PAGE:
Author Topic: Oxidation?  (Read 522 times)

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« on: October 20, 2021, 01:02:31 AM »
how many of you have brewed a beer and had it get oxidized?
I tried my first attempt at the SJ Porr challenge with my NEIPA 2 which turned out great, however the beers I shipped all got negative reviews, I watched a video of a guy trying it and the color was way off looked brownish instead of yellow. he said the aroma was grapefruit but could smell cardboard. the flavor he said was cardboard and very bitter. I was devastated, then i got the results back and everyone said basically the same thing.
mean while I had atleast two 12 packs left and they all were bright yellow and grapfruity bombs.
I guess during the shipping in August heat and shaking must of ruined them, lesson learned I wont be entering any NEIPA's in a mail in competition again. even the beers I tried were way under hopped and under carbed.
I also treid a NEIPA with Viking Malt 2 row and it was darker then regular Briess 2 row kind a made the beer look brownish. I have already posted how i try and reduce O2 getting into my beers, by purging kegs by filling with sanitizer then pushing out with Co2, then  gas out to bung and transferring to keg. these have helped alot atleast in my head.
what do you guys do to reduce O2?
Keg 1- Red Dog IPA
Keg 2- coconut brown
Keg 3- Peach Sour
Keg 4- Neveu Saison
Keg 5- ESB
Keg 6-
Keg 7- Curieux Dog

Daves Ale

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Re: Oxidation?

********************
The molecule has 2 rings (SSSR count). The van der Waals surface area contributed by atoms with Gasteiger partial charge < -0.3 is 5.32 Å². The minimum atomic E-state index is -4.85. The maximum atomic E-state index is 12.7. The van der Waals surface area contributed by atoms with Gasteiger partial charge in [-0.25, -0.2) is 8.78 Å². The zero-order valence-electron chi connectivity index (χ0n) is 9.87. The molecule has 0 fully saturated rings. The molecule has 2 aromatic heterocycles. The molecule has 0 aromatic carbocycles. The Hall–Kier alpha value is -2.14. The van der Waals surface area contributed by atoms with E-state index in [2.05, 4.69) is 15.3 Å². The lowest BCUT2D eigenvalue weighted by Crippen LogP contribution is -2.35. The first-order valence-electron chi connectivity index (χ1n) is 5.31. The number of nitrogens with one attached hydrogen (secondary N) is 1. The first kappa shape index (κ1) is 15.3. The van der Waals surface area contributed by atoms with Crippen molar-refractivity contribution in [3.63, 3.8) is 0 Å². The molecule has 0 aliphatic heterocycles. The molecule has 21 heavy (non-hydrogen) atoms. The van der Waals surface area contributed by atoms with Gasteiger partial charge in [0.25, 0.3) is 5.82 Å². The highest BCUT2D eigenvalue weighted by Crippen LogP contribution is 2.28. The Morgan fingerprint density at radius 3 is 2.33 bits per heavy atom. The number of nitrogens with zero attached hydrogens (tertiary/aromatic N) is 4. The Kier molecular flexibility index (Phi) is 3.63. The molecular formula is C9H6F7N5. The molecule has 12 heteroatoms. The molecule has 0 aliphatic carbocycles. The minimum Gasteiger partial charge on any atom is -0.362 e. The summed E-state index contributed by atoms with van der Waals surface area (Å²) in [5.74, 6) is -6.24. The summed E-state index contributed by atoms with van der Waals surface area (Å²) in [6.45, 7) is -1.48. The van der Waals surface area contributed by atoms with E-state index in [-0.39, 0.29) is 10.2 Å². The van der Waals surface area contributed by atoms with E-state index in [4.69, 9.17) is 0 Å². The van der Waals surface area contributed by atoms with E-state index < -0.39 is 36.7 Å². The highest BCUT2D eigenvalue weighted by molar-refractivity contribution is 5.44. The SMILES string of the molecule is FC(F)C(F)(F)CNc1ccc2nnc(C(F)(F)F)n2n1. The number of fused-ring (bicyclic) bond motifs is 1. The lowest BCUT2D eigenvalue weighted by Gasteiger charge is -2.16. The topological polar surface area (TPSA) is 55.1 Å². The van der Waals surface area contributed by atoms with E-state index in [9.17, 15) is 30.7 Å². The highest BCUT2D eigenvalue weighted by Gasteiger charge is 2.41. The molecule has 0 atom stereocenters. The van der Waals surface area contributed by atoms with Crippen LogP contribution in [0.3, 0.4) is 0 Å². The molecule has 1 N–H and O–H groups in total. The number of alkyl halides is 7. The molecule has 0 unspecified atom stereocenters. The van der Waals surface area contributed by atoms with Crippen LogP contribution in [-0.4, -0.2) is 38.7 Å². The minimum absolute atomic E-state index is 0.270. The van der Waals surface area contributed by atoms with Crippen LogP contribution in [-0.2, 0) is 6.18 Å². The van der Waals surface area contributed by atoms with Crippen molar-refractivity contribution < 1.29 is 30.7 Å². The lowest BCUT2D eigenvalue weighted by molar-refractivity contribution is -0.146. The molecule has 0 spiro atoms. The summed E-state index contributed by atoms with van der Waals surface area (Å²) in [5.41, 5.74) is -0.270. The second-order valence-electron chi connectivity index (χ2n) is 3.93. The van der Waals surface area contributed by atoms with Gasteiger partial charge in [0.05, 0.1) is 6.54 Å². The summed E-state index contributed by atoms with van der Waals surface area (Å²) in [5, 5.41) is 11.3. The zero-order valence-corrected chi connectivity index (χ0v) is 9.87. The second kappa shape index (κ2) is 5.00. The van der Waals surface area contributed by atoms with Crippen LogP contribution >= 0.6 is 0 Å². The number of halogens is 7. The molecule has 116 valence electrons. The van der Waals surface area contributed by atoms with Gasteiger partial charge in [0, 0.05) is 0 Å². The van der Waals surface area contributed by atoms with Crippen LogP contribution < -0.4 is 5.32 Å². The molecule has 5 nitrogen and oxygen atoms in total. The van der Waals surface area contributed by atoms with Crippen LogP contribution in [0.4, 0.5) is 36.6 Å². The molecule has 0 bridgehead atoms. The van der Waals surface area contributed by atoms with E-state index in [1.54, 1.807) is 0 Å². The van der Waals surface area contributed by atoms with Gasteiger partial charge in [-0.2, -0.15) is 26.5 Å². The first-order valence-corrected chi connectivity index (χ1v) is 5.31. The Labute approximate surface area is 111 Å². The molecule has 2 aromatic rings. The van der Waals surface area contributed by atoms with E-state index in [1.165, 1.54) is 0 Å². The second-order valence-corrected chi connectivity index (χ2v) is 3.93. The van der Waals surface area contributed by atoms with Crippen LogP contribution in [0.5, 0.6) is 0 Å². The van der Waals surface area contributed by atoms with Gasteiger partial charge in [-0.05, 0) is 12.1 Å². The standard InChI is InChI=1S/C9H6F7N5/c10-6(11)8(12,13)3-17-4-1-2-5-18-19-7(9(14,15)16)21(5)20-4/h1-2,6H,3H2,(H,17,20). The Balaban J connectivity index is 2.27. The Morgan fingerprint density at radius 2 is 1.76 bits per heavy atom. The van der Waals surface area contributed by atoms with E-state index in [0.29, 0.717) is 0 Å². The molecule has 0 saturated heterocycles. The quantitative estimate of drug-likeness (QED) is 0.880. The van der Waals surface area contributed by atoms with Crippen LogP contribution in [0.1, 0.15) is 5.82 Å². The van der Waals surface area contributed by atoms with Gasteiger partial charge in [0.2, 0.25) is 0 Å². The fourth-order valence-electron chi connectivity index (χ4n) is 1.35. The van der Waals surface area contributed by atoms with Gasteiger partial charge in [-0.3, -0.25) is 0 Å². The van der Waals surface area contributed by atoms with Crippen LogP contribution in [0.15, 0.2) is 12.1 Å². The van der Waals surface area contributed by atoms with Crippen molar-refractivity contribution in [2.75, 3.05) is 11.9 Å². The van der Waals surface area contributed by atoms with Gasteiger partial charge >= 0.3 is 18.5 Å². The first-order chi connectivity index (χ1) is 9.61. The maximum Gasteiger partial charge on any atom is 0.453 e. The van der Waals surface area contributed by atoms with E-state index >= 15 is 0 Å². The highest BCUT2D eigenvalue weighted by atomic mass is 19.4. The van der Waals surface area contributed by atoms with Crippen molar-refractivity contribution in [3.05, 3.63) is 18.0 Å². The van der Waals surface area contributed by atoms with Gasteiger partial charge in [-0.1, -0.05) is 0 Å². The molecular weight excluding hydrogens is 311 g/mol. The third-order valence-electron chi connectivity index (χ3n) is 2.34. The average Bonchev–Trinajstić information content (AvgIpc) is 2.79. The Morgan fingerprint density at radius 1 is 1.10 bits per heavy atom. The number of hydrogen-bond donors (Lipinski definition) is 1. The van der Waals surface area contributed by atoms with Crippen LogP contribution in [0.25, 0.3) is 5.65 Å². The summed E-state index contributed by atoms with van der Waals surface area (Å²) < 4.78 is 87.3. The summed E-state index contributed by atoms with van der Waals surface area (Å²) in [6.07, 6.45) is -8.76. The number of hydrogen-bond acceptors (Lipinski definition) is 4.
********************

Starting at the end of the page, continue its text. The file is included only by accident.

« Reply #1 on: October 20, 2021, 08:46:59 AM »
I never really had a problem with oxygen in the passed but I seem to be recently having problems, I am finding that my 2nd beer still not right, it's only coopers kit so far but they is obvious differences, I purchased the Coopers DIY kit and starting to regret it, the kits come with 30 new 750ml Pet bottles, they never been used before and what Im finding is ale in PET bottles are tasting off vs same beer in glass bottles I've reused are fine, such a big difference, PET Bottles getting binned.

Also I'm starting to regret this Coopers fermenter, I like the way you can see in but I don't like the way that the lid does not seal, from experience oxygen is bigger bubbles vs Co2 and am seeing this on top of my wort, normally Co2 produce lots of small bubbles, way i understand Co2 is heavier than oxygen so you get this lair of Co2 on top but now I'm not so convinced I found this statement online~

"CO2 has slightly more mass than O2. The molecular weight of CO2 is 44 grams per mole, while the molecular weight of oxygen is 32 grams per mole. Although CO2 is heavier than O2, the gases do not separate into layers in the atmosphere. Convection and diffusion keep the various atmospheric gases mixed"

One way to reduce the oxygen would be to bottle the beers from the fermenter for the competition, by adding carbonation sugars, you would get yeast in the bottom of the bottles, this is my theory when I bottle I add the priming sugar first then fill bottle with finish wort this creates a little bit of co2 gas pushing out some oxygen that's in the neck of the bottle, wait around 1 min then I cap bottle, then I would move bottle up and down twice or three times to mix, it's only my theory idea to mix in the remaining oxygen back into the beer so the yeast can use it, once the beer is fully carbonated they should be no oxygen left.

Take alook at my wort does that look normal or does it look like they some oxygen bubbles there
« Last Edit: October 20, 2021, 08:51:43 AM by Daves Ale »
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Re: Oxidation?
« Reply #2 on: December 01, 2021, 07:34:12 AM »
Look into Ascorbic Acid for your NEIPA's

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